In addition to the acrostic pattern which permeates this book, another poetic device – called qinah or “limping meter” – is used frequently throughout. This stylistic method presents poetic lines in an imbalanced way, giving the first line in each pair of lines one or more words than the second.
Using the fivefold poetic sections as a guide, John MacArthur suggests the following thematic outline for the book:

  • The First Lament: Jerusalem’s Devastation (1:1–22)
  • The Second Lament: The Lord’s Anger Explained (2:1–22)
  • The Third Lament: Jeremiah’s Griefs Expressed (3:1–66)
  • The Fourth Lament: God’s Wrath Detailed (4:1–22)
  • The Fifth Lament: The Remnant’s Prayers (5:1–22)

Additionally, Chuck Swindoll offers these insightful observations about each lament:

 Lament 1Lament 2Lament 3Lament 4Lament 5
Primary FocusJerusalem’s DesolationThe Lord’s AngerJeremiah’s GriefThe Lord’s AngerJeremiah’s Prayer
Underlying EmotionLonely, groaningAngry, exhortingBroken, weepingDesperate, anguishedWeary, pleading
Short PrayerSee us! (1:20-22)Look at us! (2:20-22)Judge them! (3:55-66)Avenge us! (4:21-22)Restore us! (5:21)
Key Verses1:1, 52:14, 173:16, 244:11-135:5, 19-22

As you read the book, you will notice the following nature of each chapter and poem:

  • Poem 1 provides an emotional outcry of misery upon viewing Jerusalem in is decimated and desolate condition left behind from the Babylonian invasion. No specific audience is mentioned.
  • Poem 2 continues to evaluate the excruciating and horrible aftereffects of the Babylonian invasion. It envisions God as the audience this time and acknowledges the invasion as ultimately due to the hand of God (Lam 2:1).
  • Poem 3 portrays a tone of personal grief and repentance, which looks forward to a future restoration (Lam 3:21-33) and judgment upon the Babylonian invaders (Lam 3:64-66).
  • Poem 4 cycles back to evaluating the deplorable present condition of Jerusalem and the nation, a once glorious and world-renowned city and people, acknowledging though that such destruction was justified due to Israel’s sins. The situation was so dire that loving mothers had resorted to cooking their own children for food (Lam 4:10).
  • Poem 5 concludes this collection of laments and funeral dirges for Israel by summarizing Israel’s sins against God and pleading for restoration and renewal (Lam 5:21).

From beginning to end, this book is emotionally intense and mostly unsettling, with occasional notes of personal repentance and hope in God mixed in, esp. as the lamenting wears on. Even so, the book ends with a sense of anticipation and hope, though without a statement of final and total certainty.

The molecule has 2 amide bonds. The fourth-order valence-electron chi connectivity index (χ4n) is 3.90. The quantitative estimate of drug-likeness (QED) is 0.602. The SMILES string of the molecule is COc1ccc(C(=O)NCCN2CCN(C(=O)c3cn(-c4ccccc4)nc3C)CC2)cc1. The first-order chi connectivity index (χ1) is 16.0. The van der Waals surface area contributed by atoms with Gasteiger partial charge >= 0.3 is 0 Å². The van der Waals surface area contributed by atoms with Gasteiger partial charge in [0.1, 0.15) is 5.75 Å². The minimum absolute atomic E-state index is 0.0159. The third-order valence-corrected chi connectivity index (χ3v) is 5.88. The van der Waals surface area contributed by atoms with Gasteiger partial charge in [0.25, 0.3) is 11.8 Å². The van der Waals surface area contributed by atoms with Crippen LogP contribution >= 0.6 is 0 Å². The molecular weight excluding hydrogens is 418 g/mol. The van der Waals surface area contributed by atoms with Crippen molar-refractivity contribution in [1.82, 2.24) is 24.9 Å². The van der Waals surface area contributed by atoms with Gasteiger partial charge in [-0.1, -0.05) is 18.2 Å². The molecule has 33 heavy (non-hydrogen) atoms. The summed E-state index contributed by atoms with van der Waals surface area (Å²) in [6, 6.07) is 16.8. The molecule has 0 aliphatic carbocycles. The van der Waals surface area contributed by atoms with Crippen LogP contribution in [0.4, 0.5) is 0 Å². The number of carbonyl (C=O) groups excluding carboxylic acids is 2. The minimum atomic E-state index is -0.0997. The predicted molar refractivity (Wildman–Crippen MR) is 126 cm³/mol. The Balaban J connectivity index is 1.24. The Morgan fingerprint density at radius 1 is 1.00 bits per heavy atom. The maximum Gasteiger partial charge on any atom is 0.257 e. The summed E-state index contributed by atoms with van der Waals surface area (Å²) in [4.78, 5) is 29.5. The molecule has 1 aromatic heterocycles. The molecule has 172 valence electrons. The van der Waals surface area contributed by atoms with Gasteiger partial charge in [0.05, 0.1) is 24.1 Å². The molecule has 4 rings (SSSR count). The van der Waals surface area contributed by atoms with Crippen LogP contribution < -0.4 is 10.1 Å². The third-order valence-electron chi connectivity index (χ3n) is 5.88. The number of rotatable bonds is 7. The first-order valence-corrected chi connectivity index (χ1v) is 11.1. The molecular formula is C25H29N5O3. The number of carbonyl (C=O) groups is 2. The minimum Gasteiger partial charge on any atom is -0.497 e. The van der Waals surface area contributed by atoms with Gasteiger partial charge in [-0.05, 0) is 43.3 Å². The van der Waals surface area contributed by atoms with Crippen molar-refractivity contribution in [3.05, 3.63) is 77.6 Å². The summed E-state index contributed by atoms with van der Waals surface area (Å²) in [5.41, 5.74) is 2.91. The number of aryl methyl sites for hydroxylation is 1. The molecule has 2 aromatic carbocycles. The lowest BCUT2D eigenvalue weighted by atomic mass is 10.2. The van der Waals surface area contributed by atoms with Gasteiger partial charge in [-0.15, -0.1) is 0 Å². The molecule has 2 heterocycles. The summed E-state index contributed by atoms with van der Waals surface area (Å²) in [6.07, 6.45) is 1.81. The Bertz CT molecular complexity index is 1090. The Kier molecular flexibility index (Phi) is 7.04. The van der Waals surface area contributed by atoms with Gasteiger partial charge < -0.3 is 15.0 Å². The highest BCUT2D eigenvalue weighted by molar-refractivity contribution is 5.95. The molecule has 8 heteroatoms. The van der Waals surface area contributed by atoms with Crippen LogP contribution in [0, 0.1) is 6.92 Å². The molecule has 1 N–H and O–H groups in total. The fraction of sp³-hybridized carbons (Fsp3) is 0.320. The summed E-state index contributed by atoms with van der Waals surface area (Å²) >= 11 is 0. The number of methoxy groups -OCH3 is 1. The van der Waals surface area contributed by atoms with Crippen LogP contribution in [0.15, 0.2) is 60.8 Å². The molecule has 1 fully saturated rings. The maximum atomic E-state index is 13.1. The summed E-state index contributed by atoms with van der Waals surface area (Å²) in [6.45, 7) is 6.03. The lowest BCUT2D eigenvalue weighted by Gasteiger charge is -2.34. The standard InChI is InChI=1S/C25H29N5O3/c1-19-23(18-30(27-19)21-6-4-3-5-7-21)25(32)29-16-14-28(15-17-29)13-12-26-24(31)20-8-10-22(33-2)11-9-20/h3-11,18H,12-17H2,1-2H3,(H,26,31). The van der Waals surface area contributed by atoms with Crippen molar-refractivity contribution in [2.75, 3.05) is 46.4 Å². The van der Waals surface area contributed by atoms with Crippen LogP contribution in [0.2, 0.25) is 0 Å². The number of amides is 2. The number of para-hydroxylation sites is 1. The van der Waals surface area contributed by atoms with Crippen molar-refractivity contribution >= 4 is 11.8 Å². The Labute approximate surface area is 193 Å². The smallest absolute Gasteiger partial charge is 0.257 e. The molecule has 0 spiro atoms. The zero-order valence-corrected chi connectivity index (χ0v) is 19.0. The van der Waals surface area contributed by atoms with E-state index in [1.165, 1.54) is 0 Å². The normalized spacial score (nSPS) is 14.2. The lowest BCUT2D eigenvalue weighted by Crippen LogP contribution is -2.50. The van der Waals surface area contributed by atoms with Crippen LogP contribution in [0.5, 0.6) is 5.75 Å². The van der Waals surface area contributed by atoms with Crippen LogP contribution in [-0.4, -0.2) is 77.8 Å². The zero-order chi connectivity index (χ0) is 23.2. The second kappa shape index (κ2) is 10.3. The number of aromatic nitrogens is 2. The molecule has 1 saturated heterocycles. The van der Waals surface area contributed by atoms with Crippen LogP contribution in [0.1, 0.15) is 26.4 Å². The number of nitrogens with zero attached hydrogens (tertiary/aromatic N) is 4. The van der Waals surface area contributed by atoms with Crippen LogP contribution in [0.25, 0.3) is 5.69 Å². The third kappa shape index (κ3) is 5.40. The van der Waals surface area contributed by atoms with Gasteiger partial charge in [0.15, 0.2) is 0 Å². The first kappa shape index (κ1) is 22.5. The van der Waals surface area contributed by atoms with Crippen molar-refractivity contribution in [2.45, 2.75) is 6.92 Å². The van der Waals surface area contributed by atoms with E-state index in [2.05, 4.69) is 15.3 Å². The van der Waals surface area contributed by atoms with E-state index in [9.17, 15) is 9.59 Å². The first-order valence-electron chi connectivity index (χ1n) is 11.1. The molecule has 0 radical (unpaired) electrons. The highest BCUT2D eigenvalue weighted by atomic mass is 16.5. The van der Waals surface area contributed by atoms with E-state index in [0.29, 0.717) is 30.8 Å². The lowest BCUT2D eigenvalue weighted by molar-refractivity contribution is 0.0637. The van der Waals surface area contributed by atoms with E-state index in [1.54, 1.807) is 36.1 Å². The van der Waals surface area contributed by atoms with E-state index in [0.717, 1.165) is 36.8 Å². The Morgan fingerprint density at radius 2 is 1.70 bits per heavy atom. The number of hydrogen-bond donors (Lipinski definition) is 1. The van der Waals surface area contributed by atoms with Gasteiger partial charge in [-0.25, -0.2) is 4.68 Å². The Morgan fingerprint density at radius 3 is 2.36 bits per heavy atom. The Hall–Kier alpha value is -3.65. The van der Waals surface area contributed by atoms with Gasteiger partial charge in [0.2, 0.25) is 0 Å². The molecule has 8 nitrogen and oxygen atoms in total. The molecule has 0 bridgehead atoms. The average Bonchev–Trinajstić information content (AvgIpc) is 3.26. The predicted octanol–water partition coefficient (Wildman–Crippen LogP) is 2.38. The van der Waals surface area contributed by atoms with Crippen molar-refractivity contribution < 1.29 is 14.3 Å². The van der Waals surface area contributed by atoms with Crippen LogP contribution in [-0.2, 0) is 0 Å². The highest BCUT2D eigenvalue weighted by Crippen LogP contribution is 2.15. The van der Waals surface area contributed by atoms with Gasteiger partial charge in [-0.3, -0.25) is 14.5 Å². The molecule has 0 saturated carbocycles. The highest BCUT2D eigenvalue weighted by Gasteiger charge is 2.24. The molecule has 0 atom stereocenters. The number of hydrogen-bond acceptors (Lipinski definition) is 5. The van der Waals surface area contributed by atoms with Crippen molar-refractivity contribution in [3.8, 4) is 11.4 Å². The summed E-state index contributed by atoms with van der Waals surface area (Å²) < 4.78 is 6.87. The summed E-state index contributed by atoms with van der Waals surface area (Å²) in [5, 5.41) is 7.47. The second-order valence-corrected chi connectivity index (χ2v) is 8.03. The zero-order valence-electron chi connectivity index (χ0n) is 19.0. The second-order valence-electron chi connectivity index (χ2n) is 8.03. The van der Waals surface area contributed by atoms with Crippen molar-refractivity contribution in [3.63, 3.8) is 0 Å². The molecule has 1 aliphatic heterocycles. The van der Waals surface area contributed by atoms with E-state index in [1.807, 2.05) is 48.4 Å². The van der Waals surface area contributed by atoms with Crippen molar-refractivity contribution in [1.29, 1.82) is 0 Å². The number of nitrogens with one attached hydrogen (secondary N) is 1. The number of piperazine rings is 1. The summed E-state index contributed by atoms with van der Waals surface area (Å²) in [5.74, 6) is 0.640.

Key Takeaways

As we read this book, we can acknowledge the following takeaways.

Willful, persistent sin can lead to devastating consequences. Though God “gracious and full of compassion, slow to anger and great in mercy” (Psa 145:8), he is also just and holy, bringing consequences and justice to those who persist in their sin. When tragic circumstances unfold as a consequence of sin, they are always just, no matter how catastrophic or painful they may be.
God accomplishes his purposes, even through tragic circumstances. Statements made in Jer 1:15, 2:17, 3:37-38, and elsewhere remind us that God’s plans and purposes are accomplished through the catastrophic situations that he both allows and sends our way, even when the instruments of judgement and tragedy are ungodly people.

God’s faithful nature and promises give hope in any circumstance. Though his book mostly portrays soul-stricken grief over God’s catastrophic judgment of sin, it also provides clear glimmers of hope in the darkness. Nestled near the middle of this book, for instance, are some the most comforting verses in all of Scripture (Lam 3:22-27).

Heartfelt grief grounded in faith leads to hope and confidence in God. First, we must recognize the importance of expressing grief and sorrow. Though we all will express ourselves differently and to varying degrees, it is natural and needful that we process and work through our feelings of loss and pain whenever we suffer. Yet doing so as followers of Christ should be much different than nonbelievers, as Paul says, “Lest you sorrow as others who have no hope” (1 Thess 4:13).

It is appropriate to grieve over the sins and consequences of others. Though Jeremiah was a sinner like every other person in Israel – and in the history of humanity – he was not necessarily responsible for contributing to the sins which led to Israel’s devastation. After all, he was the one person who did everything possible to call for repentance and prevent this tragedy from happening. Even so, he (and others, like Daniel in Dan 9:1-19 and Moses in Exo 32:9-14) prayed on behalf of the people, a practice we call intercession – someone who “goes between” God and the people.

We should grieve over the sins of Israel. Just as Jeremiah lamented and wept over the sins of Israel (Lam 3:48-49), Christ himself lamented and wept over the sins of Israel as well (Matt 23:37-39; Luke 19:41-44), even though he would also be the source of their judgment. We can display the same heart of grief for Israel’s sins today.

No matter what happens and who’s in charge on earth at the moment, God is always reigning from his heavenly throne. “You, O LORD, remain forever; tour throne from generation to generation” (Lam 5:19). This will never change.